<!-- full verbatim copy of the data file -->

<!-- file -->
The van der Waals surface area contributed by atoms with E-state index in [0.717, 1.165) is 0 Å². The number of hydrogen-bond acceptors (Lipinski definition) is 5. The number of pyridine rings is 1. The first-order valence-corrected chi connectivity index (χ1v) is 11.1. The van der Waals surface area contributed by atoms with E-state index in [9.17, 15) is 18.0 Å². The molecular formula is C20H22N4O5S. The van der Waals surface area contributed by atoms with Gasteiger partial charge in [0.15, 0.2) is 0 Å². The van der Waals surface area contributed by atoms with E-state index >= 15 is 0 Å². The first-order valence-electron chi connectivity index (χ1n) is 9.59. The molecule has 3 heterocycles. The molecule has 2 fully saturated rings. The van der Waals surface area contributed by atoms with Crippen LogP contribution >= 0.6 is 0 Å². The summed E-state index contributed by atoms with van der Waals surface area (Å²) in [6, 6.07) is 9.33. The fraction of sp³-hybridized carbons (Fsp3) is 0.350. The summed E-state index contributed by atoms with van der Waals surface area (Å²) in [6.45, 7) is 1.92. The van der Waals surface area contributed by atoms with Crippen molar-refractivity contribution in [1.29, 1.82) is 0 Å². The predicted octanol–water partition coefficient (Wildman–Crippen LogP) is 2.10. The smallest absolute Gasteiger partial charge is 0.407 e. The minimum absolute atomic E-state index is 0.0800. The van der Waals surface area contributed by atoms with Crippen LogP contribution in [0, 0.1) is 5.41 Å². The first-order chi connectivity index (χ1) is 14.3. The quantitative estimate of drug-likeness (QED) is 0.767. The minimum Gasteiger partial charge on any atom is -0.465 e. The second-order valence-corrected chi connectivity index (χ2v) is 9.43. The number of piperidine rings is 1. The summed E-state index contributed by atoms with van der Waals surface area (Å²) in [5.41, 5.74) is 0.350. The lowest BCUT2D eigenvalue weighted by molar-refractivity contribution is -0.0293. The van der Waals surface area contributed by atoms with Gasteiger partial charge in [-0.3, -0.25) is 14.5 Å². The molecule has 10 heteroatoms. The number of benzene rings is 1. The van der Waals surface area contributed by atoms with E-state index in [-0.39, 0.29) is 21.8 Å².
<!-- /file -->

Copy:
The van der Waals surface area contributed by atoms with E-state index in [0.717, 1.165) is 0 Å². The number of hydrogen-bond acceptors (Lipinski definition) is 5. The number of pyridine rings is 1. The first-order valence-corrected chi connectivity index (χ1v) is 11.1. The van der Waals surface area contributed by atoms with E-state index in [9.17, 15) is 18.0 Å². The molecular formula is C20H22N4O5S. The van der Waals surface area contributed by atoms with Gasteiger partial charge in [0.15, 0.2) is 0 Å². The van der Waals surface area contributed by atoms with E-state index >= 15 is 0 Å². The first-order valence-electron chi connectivity index (χ1n) is 9.59. The molecule has 3 heterocycles. The molecule has 2 fully saturated rings. The van der Waals surface area contributed by atoms with Crippen LogP contribution >= 0.6 is 0 Å². The summed E-state index contributed by atoms with van der Waals surface area (Å²) in [6, 6.07) is 9.33. The fraction of sp³-hybridized carbons (Fsp3) is 0.350. The summed E-state index contributed by atoms with van der Waals surface area (Å²) in [6.45, 7) is 1.92. The van der Waals surface area contributed by atoms with Crippen molar-refractivity contribution in [1.29, 1.82) is 0 Å². The predicted octanol–water partition coefficient (Wildman–Crippen LogP) is 2.10. The smallest absolute Gasteiger partial charge is 0.407 e. The minimum absolute atomic E-state index is 0.0800. The van der Waals surface area contributed by atoms with Crippen LogP contribution in [0, 0.1) is 5.41 Å². The first-order chi connectivity index (χ1) is 14.3. The quantitative estimate of drug-likeness (QED) is 0.767. The minimum Gasteiger partial charge on any atom is -0.465 e. The second-order valence-corrected chi connectivity index (χ2v) is 9.43. The number of piperidine rings is 1. The summed E-state index contributed by atoms with van der Waals surface area (Å²) in [5.41, 5.74) is 0.350. The lowest BCUT2D eigenvalue weighted by molar-refractivity contribution is -0.0293. The van der Waals surface area contributed by atoms with Gasteiger partial charge in [-0.3, -0.25) is 14.5 Å². The molecule has 10 heteroatoms. The number of benzene rings is 1. The van der Waals surface area contributed by atoms with E-state index in [-0.39, 0.29) is 21.8 Å².